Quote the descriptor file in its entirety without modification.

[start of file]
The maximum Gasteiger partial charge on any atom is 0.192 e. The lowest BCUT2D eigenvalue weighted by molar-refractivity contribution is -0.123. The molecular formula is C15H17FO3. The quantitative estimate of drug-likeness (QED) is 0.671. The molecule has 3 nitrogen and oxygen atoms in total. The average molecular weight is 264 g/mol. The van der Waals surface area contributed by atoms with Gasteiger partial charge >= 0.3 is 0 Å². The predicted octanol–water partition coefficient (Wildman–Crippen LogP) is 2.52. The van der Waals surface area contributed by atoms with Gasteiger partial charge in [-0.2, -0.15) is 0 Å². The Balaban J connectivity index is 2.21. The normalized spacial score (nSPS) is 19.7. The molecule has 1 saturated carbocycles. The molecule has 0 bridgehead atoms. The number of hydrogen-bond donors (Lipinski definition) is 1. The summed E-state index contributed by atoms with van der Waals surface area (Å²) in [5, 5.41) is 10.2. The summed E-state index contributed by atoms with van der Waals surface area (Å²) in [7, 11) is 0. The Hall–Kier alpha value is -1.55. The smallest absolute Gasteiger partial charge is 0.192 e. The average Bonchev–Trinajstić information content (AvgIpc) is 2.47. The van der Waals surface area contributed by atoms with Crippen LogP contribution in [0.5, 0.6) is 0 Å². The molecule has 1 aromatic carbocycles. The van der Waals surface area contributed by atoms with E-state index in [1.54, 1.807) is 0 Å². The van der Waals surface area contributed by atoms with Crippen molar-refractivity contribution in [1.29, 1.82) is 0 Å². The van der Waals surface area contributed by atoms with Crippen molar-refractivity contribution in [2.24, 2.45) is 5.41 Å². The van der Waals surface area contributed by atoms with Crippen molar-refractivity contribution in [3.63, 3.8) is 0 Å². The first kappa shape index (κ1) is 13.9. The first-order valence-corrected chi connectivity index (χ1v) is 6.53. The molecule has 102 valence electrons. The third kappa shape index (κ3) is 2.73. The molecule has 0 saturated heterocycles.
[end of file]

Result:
The maximum Gasteiger partial charge on any atom is 0.192 e. The lowest BCUT2D eigenvalue weighted by molar-refractivity contribution is -0.123. The molecular formula is C15H17FO3. The quantitative estimate of drug-likeness (QED) is 0.671. The molecule has 3 nitrogen and oxygen atoms in total. The average molecular weight is 264 g/mol. The van der Waals surface area contributed by atoms with Gasteiger partial charge >= 0.3 is 0 Å². The predicted octanol–water partition coefficient (Wildman–Crippen LogP) is 2.52. The van der Waals surface area contributed by atoms with Gasteiger partial charge in [-0.2, -0.15) is 0 Å². The Balaban J connectivity index is 2.21. The normalized spacial score (nSPS) is 19.7. The molecule has 1 saturated carbocycles. The molecule has 0 bridgehead atoms. The number of hydrogen-bond donors (Lipinski definition) is 1. The summed E-state index contributed by atoms with van der Waals surface area (Å²) in [5, 5.41) is 10.2. The summed E-state index contributed by atoms with van der Waals surface area (Å²) in [7, 11) is 0. The Hall–Kier alpha value is -1.55. The smallest absolute Gasteiger partial charge is 0.192 e. The average Bonchev–Trinajstić information content (AvgIpc) is 2.47. The van der Waals surface area contributed by atoms with Crippen LogP contribution in [0.5, 0.6) is 0 Å². The molecule has 1 aromatic carbocycles. The van der Waals surface area contributed by atoms with E-state index in [1.54, 1.807) is 0 Å². The van der Waals surface area contributed by atoms with Crippen molar-refractivity contribution in [1.29, 1.82) is 0 Å². The van der Waals surface area contributed by atoms with Crippen molar-refractivity contribution in [2.24, 2.45) is 5.41 Å². The van der Waals surface area contributed by atoms with Crippen molar-refractivity contribution in [3.63, 3.8) is 0 Å². The first kappa shape index (κ1) is 13.9. The first-order valence-corrected chi connectivity index (χ1v) is 6.53. The molecule has 102 valence electrons. The third kappa shape index (κ3) is 2.73. The molecule has 0 saturated heterocycles.